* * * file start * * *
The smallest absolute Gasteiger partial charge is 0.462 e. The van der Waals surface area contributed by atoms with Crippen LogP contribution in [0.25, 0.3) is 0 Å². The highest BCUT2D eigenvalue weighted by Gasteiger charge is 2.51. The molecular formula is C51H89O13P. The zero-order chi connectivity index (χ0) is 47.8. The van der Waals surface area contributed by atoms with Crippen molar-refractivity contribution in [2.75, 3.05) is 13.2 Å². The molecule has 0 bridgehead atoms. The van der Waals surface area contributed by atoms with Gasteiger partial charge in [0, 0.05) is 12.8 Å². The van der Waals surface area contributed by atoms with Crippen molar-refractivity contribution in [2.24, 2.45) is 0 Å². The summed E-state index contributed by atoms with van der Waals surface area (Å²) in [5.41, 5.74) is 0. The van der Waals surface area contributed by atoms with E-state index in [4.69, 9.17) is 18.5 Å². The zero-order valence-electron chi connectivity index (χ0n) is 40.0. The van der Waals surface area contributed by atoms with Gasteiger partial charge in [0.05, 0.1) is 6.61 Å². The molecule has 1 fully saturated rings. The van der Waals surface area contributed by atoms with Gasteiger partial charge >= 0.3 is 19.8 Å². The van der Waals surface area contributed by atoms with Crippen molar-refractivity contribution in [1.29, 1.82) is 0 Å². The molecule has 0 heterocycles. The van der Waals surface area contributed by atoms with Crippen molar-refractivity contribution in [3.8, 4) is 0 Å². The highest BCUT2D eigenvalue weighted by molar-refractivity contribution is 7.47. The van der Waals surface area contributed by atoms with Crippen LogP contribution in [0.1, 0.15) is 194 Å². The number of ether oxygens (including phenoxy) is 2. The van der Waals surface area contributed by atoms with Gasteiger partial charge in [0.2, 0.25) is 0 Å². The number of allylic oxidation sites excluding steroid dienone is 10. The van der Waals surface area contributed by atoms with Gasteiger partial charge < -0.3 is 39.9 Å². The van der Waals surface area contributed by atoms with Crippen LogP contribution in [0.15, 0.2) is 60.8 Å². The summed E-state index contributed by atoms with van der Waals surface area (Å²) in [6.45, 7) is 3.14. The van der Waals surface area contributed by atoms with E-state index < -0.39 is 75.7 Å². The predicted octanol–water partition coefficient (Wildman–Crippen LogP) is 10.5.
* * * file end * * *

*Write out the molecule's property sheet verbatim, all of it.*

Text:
The smallest absolute Gasteiger partial charge is 0.462 e. The van der Waals surface area contributed by atoms with Crippen LogP contribution in [0.25, 0.3) is 0 Å². The highest BCUT2D eigenvalue weighted by Gasteiger charge is 2.51. The molecular formula is C51H89O13P. The zero-order chi connectivity index (χ0) is 47.8. The van der Waals surface area contributed by atoms with Crippen molar-refractivity contribution in [2.75, 3.05) is 13.2 Å². The molecule has 0 bridgehead atoms. The van der Waals surface area contributed by atoms with Gasteiger partial charge in [0, 0.05) is 12.8 Å². The van der Waals surface area contributed by atoms with Crippen molar-refractivity contribution in [2.24, 2.45) is 0 Å². The summed E-state index contributed by atoms with van der Waals surface area (Å²) in [5.41, 5.74) is 0. The van der Waals surface area contributed by atoms with E-state index in [4.69, 9.17) is 18.5 Å². The zero-order valence-electron chi connectivity index (χ0n) is 40.0. The van der Waals surface area contributed by atoms with Gasteiger partial charge in [0.05, 0.1) is 6.61 Å². The molecule has 1 fully saturated rings. The van der Waals surface area contributed by atoms with Gasteiger partial charge >= 0.3 is 19.8 Å². The van der Waals surface area contributed by atoms with Crippen molar-refractivity contribution in [1.29, 1.82) is 0 Å². The molecule has 0 heterocycles. The van der Waals surface area contributed by atoms with Crippen molar-refractivity contribution in [3.8, 4) is 0 Å². The highest BCUT2D eigenvalue weighted by molar-refractivity contribution is 7.47. The van der Waals surface area contributed by atoms with Crippen LogP contribution in [0.1, 0.15) is 194 Å². The number of ether oxygens (including phenoxy) is 2. The van der Waals surface area contributed by atoms with Gasteiger partial charge in [0.2, 0.25) is 0 Å². The number of allylic oxidation sites excluding steroid dienone is 10. The van der Waals surface area contributed by atoms with Gasteiger partial charge < -0.3 is 39.9 Å². The van der Waals surface area contributed by atoms with Crippen LogP contribution in [0.15, 0.2) is 60.8 Å². The summed E-state index contributed by atoms with van der Waals surface area (Å²) in [6.45, 7) is 3.14. The van der Waals surface area contributed by atoms with E-state index < -0.39 is 75.7 Å². The predicted octanol–water partition coefficient (Wildman–Crippen LogP) is 10.5.